Although picking up weapons from enemies is possible, the game also includes these amazing and cute vending machines that sell all sorts of weaponry, and gives away bonuses as part of an automatic lottery game that I just find hilarious. In this same machine, upgrading weapons and skills for each member is also available. Increasing health, fire rate, reload speed, and all sorts of enhancements to make your party stronger. The level design is unique and portraits a futuristic Japan, with a wide variety of scenarios, from suburban areas, to Yakuza districts and even Amada building itself. Every area is pretty much a fantastic place for a fight, with covers not disrupting the environments, but instead, taking a part in the fight.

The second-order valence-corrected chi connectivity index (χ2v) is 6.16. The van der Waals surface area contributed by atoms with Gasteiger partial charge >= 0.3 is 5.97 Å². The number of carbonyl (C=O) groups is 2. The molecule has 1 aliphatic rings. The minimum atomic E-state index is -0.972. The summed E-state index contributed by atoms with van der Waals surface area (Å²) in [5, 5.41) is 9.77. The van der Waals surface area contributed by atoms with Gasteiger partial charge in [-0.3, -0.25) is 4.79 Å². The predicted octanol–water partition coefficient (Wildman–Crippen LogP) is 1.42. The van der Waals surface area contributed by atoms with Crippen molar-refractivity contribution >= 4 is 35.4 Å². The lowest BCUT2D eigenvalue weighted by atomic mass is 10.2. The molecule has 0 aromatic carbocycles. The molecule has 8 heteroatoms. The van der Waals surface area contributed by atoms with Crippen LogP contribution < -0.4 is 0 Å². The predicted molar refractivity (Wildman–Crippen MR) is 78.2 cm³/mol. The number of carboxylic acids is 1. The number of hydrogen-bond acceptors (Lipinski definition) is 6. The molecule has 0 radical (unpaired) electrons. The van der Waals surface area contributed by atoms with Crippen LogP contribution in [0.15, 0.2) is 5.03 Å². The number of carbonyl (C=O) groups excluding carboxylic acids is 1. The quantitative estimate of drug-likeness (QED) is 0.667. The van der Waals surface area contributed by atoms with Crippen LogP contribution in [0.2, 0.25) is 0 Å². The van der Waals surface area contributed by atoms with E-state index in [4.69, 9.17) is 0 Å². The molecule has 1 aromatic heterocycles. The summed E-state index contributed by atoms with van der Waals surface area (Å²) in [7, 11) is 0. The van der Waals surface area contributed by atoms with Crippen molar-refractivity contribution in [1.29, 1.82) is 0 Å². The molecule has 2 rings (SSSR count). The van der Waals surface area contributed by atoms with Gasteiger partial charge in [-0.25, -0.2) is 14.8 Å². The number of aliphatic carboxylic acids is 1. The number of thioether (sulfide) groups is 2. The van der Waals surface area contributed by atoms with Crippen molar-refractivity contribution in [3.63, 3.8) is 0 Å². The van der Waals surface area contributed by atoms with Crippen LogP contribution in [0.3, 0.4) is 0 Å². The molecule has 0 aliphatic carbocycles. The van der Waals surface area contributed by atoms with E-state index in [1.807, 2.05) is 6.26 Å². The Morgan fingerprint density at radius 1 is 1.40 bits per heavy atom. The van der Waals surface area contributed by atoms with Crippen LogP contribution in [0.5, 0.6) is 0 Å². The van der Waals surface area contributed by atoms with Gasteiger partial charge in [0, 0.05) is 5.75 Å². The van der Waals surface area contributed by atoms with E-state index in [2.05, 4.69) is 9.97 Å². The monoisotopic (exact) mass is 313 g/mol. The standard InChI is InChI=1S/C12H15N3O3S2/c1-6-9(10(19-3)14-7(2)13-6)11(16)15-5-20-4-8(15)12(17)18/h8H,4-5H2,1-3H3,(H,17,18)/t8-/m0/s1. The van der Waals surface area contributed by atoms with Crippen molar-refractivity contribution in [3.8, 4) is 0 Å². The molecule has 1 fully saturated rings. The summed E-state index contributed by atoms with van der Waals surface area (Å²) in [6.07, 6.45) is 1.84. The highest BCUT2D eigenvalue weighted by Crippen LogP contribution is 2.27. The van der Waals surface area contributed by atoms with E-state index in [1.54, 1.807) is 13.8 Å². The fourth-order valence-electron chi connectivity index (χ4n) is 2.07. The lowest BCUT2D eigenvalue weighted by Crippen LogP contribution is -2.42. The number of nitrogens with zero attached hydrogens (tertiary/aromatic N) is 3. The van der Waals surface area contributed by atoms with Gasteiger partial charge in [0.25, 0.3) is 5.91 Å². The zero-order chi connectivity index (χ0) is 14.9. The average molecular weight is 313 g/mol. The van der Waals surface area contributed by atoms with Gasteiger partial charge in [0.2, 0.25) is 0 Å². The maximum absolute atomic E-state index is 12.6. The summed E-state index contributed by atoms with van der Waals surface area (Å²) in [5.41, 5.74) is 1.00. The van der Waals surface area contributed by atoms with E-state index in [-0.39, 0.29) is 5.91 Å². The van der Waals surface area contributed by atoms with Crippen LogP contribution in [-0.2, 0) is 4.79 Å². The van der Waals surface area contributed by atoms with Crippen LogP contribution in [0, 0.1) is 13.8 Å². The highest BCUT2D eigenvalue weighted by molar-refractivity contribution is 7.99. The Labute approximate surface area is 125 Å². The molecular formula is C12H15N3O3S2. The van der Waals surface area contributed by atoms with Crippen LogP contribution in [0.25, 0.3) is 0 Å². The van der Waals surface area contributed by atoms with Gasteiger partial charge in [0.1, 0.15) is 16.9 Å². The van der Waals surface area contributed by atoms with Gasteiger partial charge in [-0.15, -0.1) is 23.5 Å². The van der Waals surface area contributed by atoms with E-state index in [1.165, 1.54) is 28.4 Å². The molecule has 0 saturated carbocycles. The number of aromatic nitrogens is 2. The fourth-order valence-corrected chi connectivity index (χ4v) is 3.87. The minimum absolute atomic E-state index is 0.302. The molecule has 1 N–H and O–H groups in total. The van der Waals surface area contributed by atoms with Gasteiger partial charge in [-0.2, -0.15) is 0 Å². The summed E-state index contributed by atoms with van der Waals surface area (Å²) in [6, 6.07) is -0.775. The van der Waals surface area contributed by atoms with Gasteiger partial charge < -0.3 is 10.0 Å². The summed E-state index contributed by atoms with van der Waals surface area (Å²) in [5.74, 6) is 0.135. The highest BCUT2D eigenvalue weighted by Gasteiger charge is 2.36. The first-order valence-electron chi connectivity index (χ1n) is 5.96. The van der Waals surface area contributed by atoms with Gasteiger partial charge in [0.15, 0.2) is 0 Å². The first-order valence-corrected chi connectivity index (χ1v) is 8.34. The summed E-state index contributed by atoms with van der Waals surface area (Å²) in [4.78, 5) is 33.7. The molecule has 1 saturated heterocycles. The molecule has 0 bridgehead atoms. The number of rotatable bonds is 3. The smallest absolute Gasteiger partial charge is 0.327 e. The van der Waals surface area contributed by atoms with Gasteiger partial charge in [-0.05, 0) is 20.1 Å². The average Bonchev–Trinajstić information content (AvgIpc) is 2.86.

Mechanically, Binary Domain is a perfect example of how Third Person Shooters with cover should be, but it still has some flaws. Some encounters are frustrating to fight in, due to how impractical they are comparing how much there is to fight against the space of the AI abilities. This reflects in the boss's, as some are fun to do, amazing and leaves you wishing for more, and others are just boring insipid and don't do justice to this amazing game. Enemies differ from soldiers to heavies, and pretty much any other class you expect to find in this kind of game. They are all robotic forms, and shooting their body-plates can sometimes peal them, to reveal weak spots! Any action fan can easily relate to this title, as shooting robots become very satisfying very soon, and trying out higher difficulty modes such as No-Mercy will put you to the test. Unfortunately New Game+ doesn't let you keep any upgrades you might have, and that's a shame.